Thursday (August 16):Scripture: Matthew 18:21-19:1
21 Then Peter came up and said to him, “Lord, how often shall my brother sin against me, and I forgive him? As many as seven times?” 22 Jesus said to him, “I do not say to you seven times, but seventy times seven.23 “Therefore the kingdom of heaven may be compared to a king who wished to settle accounts with his servants. 24 When he began the reckoning, one was brought to him who owed him ten thousand talents; 25 and as he could not pay, his lord ordered him to be sold, with his wife and children and all that he had, and payment to be made. 26 So the servant fell on his knees, imploring him, `Lord, have patience with me, and I will pay you everything.’ 27 And out of pity for him the lord of that servant released him and forgave him the debt. 28 But that same servant, as he went out, came upon one of his fellow servants who owed him a hundred denarii; and seizing him by the throat he said, `Pay what you owe.’ 29 So his fellow servant fell down and besought him, `Have patience with me, and I will pay you.’ 30 He refused and went and put him in prison till he should pay the debt. 31 When his fellow servants saw what had taken place, they were greatly distressed, and they went and reported to their lord all that had taken place. 32 Then his lord summoned him and said to him, `You wicked servant! I forgave you all that debt because you besought me; 33 and should not you have had mercy on your fellow servant, as I had mercy on you?’ 34 And in anger his lord delivered him to the jailers, till he should pay all his debt. 35 So also my heavenly Father will do to every one of you, if you do not forgive your brother from your heart.” 19:1 Now when Jesus had finished these sayings, he went away from Galilee and entered the region of Judea beyond the Jordan.
Meditation: Does mercy trump justice? Justice demands that everyone be given their due. So when is it right to show mercy and pardon to those who have acted unjustly or wrongly? The prophet Amos speaks of God forgiving transgression three times, but warns that God may not revoke punishment for the fourth (see Amos 1:3-13; 2:1-6). When Peter posed the question of forgiveness, he characteristically offered an answer he thought Jesus would be pleased with. Why not forgive seven times! How unthinkable for Jesus to counter with the proposition that one must forgive seventy times that. Jesus made it clear that there is no reckonable limit to forgiveness. And he drove the lesson home with a parable about two very different kinds of debts. The first man owed an enormous sum of money – millions in our currency. In Jesus’ time this amount was greater than the total revenue of a province – more than it would cost to ransom a king! The man who was forgiven such an incredible debt could not, however bring himself to forgive his neighbor a very small debt which was about one-hundred-thousandth of his own debt.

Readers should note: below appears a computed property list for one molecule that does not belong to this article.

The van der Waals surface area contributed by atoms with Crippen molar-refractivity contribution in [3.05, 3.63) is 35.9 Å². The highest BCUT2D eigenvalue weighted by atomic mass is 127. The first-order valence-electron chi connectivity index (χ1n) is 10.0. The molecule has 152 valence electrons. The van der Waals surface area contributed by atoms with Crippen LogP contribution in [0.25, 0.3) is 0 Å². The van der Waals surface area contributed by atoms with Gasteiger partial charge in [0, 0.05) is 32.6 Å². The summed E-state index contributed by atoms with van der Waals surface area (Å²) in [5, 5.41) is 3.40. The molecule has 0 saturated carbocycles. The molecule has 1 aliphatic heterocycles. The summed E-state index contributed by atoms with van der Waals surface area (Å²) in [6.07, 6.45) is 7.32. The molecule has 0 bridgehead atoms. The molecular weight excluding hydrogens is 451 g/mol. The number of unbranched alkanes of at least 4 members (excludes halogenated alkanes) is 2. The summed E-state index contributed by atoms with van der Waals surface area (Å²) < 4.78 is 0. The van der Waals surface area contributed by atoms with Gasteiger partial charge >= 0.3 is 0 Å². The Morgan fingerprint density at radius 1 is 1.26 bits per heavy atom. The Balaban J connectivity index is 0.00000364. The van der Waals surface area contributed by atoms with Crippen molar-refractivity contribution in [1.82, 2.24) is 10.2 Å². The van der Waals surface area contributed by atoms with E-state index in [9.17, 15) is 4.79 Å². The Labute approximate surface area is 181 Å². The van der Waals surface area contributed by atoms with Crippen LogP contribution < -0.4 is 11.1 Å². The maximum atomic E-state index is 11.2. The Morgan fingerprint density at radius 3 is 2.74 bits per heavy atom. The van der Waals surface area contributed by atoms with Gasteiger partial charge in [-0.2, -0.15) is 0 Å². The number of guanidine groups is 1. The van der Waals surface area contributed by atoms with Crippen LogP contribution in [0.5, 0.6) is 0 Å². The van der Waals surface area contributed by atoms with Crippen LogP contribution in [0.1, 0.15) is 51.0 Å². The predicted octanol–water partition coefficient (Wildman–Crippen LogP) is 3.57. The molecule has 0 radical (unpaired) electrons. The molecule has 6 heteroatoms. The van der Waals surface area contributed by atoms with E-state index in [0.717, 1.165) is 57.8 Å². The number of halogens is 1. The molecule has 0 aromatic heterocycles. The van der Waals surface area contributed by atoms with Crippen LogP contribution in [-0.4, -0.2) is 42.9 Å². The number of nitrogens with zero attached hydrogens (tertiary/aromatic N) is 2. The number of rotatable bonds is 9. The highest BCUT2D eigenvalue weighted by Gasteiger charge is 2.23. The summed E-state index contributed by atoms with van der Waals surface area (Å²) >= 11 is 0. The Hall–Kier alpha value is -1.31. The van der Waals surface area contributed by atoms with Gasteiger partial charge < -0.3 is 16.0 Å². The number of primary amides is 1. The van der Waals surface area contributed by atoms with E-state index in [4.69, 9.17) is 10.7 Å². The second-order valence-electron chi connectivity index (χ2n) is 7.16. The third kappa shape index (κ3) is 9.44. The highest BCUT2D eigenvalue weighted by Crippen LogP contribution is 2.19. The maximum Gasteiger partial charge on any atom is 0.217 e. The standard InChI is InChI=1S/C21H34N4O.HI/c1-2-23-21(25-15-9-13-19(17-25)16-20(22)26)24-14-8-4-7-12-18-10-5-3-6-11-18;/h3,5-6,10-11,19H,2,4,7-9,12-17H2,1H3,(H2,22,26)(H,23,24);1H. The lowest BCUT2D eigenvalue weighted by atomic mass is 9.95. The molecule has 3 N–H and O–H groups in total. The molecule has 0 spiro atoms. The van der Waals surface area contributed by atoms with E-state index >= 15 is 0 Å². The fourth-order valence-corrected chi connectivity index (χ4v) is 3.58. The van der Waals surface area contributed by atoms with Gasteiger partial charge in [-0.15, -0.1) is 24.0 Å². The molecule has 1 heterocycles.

The contrast could not have been greater! No offence our neighbor can do to us can compare with our debt to God! We have been forgiven a debt which is beyond all paying; to ransom our debt of sin God gave up his only begotten Son. Paul the Apostle states, “you were bought with a price” (1 Corinthians 7:23 ) and that price was Jesus’ death on the cross. Through the shedding of his blood on the cross, Jesus not only brought forgiveness and pardon for our offenses, but release from captivity – from bondage and slavery to sin. Christ came to redeem us from a sinful way of life. “You were ransomed from the futile ways inherited from your fathers …with the precious blood of Christ” (1 Peter 1:18). Christ “gave himself to redeem us from all iniquity” (Titus 2:14). Iniquity describes the futile ways of wrongdoing or sin. We have been forgiven an enormous debt which we could never possibly repay. God expects us to treat one another the same way he treats us. If God has forgiven each of us our debt, which was very great, we, too must forgive others whatever debt they owe us.
Jesus teaches that one must forgive in order to be forgiven (Matthew 6:12,14-15). If we do not forgive our fellow human beings, we cannot expect God to forgive us in turn. The Apostle James says that “judgment is without mercy to one who has shown no mercy” (James 2:13). Mercy is truly a gift and it is offered in such a way that justice is not negated. Mercy seasons justice as salt seasons meat and gives it flavor. Mercy follows justice and perfects it. To pardon the unrepentant is not mercy but license. C.S. Lewis, a 20th century Christian author wrote: “Mercy will flower only when it grows in the crannies of the rock of Justice: transplanted to the marshlands of mere Humanitarianism, it becomes a man-eating weed, all the more dangerous because it is still called by the same name as the mountain variety.” If we want mercy shown to us we must be ready to forgive others as God has forgiven us. Do you hold any grudge or resentment towards anyone?
“Lord Jesus, you have been kind and forgiving towards me. May I be merciful as you are merciful. Free me from all bitterness and resentment that I may truly forgive from the heart those who have caused me injury or grief.”
7 so that they should set their hope in God, and not forget the works of God, but keep his commandments;
56 Yet they tested and rebelled against the Most High God, and did not observe his testimonies,
57 but turned away and acted treacherously like their fathers; they twisted like a deceitful bow.
58 For they provoked him to anger with their high places; they moved him to jealousy with their graven images.
59 When God heard, he was full of wrath, and he utterly rejected Israel.
60 He forsook his dwelling at Shiloh, the tent where he dwelt among men,
61 and delivered his power to captivity, his glory to the hand of the foe.
62 He gave his people over to the sword, and vented his wrath on his heritage.